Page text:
Did you know…?
- India’s Alphonso mangoes were banned for 18 years in the United States from 1989 until 2007.
- They were banned to do “pest concerns” but mostly due to competition from the South American mango industry.
- The ban was finally lifted after a trade deal was made with India to allow the import of the mangoes in exchange for India allowing the import of Harley-Davidson motorcycles.
- Because mangoes have to be shipped by air transportation, the cost to import the fresh fruit is very expensive. Importing the puree is easier, as well as shelf-stable, and it protects the fruit from being irradiated at the border.
- “If you take the Alphonso from the homeland, it’s not happy almost anywhere […] It’s super sensitive. It has to have the right breeze from the Indian Ocean, the rocky red soil, the touch of the local farmer. Any time that I try to grow Alphonsos in different areas, even though it produces fruit, the fruit is not the same.” – Noris Ledesma is the Curator of Tropical Fruit at Fairchild Tropical Botanic Garden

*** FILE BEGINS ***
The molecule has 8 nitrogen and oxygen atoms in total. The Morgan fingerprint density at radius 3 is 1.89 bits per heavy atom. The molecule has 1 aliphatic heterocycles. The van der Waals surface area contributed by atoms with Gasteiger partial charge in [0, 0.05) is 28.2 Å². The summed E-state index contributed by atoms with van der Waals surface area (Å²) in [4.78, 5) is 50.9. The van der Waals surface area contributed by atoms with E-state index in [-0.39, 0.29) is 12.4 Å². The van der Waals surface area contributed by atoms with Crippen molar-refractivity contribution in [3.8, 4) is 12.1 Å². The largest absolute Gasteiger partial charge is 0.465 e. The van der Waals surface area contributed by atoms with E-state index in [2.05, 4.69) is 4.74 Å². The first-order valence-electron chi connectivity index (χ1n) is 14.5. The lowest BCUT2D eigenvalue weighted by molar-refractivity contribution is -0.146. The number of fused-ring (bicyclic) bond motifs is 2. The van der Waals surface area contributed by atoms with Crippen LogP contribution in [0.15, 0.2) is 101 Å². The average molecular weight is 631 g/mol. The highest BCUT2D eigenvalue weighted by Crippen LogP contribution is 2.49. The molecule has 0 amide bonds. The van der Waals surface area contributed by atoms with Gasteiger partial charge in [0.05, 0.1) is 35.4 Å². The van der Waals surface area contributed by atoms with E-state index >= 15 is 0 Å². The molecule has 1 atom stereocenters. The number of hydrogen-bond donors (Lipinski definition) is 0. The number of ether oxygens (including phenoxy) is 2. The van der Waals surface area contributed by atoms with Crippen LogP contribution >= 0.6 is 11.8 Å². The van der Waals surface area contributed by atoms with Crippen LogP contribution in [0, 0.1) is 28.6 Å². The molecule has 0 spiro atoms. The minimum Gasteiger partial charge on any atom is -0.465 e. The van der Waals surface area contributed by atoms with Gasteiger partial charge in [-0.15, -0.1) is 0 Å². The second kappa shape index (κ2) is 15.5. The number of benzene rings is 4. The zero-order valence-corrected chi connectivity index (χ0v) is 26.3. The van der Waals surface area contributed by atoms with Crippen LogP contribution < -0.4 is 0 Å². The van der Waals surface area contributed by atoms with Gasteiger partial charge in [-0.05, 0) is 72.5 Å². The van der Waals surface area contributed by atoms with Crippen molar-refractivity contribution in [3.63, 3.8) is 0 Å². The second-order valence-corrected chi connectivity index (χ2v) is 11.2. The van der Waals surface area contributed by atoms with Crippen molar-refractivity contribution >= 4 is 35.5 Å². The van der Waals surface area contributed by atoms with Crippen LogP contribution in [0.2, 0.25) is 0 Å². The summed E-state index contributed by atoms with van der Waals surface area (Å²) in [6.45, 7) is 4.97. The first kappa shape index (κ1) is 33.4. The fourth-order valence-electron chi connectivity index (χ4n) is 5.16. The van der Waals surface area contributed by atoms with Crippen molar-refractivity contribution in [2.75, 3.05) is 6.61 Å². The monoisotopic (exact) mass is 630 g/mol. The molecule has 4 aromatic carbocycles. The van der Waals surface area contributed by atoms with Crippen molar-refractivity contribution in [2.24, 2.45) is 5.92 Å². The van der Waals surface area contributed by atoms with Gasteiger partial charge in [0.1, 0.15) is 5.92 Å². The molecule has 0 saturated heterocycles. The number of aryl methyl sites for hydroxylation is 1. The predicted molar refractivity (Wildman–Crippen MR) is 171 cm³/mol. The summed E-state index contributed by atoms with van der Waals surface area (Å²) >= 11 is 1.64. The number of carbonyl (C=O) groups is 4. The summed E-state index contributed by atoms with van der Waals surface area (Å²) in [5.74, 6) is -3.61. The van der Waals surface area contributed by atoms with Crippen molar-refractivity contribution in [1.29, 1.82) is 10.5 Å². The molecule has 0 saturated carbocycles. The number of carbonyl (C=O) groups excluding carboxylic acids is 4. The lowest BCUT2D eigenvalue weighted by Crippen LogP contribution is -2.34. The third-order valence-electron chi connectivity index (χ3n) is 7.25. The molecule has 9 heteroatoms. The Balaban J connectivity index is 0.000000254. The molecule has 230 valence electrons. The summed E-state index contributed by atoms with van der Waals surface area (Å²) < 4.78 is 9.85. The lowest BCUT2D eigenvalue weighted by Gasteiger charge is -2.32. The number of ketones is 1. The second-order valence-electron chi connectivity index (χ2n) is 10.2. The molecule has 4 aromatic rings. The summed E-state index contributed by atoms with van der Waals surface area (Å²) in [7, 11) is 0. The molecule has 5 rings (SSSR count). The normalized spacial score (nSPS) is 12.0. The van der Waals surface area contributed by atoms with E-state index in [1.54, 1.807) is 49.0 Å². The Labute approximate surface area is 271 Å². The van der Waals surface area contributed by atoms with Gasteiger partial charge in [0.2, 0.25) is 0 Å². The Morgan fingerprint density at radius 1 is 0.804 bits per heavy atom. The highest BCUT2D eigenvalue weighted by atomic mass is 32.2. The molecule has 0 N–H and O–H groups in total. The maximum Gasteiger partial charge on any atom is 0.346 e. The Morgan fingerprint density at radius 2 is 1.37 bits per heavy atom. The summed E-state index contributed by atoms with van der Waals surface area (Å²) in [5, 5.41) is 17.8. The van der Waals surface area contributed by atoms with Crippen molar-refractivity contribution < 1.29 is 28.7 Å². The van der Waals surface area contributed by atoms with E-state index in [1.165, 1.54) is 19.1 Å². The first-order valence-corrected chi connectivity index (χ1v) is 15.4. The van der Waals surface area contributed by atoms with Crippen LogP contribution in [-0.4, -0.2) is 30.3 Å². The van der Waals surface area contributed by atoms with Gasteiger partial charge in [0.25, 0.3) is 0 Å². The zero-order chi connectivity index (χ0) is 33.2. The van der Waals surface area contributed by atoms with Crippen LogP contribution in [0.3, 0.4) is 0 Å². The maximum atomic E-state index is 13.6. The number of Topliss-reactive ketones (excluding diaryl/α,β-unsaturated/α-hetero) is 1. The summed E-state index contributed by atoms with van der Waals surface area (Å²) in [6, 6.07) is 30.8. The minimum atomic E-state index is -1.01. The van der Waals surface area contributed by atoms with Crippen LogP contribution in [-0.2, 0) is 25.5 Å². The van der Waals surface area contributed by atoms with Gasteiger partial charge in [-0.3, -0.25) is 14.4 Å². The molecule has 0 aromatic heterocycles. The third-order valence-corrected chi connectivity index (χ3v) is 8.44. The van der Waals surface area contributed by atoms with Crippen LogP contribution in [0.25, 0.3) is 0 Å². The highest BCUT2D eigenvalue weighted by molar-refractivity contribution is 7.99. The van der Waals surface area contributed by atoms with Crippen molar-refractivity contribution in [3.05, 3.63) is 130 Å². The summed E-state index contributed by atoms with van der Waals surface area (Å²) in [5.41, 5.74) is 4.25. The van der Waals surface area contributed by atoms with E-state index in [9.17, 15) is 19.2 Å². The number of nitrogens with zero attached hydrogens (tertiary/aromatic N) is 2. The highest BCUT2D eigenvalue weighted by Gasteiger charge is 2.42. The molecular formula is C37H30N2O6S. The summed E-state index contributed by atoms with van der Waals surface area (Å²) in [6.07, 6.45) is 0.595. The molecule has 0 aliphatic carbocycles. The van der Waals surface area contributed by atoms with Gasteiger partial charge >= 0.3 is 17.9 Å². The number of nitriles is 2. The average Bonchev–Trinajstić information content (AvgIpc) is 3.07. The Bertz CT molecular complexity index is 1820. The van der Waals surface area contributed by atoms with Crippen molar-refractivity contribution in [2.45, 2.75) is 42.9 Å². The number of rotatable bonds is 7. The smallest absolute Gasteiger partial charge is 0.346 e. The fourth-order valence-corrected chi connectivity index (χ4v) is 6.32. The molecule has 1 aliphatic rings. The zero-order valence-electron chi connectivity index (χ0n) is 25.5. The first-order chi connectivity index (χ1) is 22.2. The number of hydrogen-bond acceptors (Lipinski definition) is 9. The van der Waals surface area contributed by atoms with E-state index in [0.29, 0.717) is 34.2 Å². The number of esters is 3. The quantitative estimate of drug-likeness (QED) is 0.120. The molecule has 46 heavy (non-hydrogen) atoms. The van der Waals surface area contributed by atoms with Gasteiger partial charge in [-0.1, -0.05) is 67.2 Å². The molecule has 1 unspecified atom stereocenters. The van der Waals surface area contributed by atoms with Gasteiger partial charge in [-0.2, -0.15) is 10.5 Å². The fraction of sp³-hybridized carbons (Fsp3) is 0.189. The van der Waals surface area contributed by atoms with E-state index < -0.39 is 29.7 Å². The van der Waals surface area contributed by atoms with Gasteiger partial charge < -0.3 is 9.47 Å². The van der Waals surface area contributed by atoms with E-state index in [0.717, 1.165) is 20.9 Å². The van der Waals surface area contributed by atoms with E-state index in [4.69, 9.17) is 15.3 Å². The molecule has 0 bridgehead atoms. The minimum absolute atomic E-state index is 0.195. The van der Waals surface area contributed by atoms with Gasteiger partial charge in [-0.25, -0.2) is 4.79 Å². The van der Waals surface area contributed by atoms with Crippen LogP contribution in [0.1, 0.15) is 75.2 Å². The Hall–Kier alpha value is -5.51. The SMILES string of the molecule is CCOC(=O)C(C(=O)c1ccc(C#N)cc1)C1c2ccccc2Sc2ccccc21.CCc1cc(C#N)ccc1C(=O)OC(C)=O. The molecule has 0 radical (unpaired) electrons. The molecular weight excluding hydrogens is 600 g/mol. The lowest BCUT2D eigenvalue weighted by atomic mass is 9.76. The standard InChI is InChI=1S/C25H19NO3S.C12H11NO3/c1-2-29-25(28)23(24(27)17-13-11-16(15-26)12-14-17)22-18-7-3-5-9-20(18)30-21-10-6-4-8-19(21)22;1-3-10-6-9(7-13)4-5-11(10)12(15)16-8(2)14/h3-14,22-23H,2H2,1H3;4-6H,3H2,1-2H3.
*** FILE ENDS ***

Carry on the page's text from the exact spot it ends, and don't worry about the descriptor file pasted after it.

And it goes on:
Many times in my life, I’ve eaten something that is supposedly the prime exemplar of its category—the best banana, the best anchovy, the best burrito—and I’ve found the quality differential to be subtle; I’ve learned accordingly to temper my expectations with these kinds of things. But the one time I was able to eat an Alphonso mango, at the diminutive fruit stand at the luxury London department store Harrod’s, I was blown away. I remember being amazed that fruit that good could actually exist. The flesh was a deep and uniform marigold color, completely devoid of the stringy fibers that sometimes plague supermarket mangoes. The aroma and taste was not qualitatively different from the mangoes I had known, but intensified manifold, as if the souls of ten mangoes had been concentrated in just one fruit. It was the Platonic ideal of a mango, this Alphonso mango.
~ Myles Karp (Source)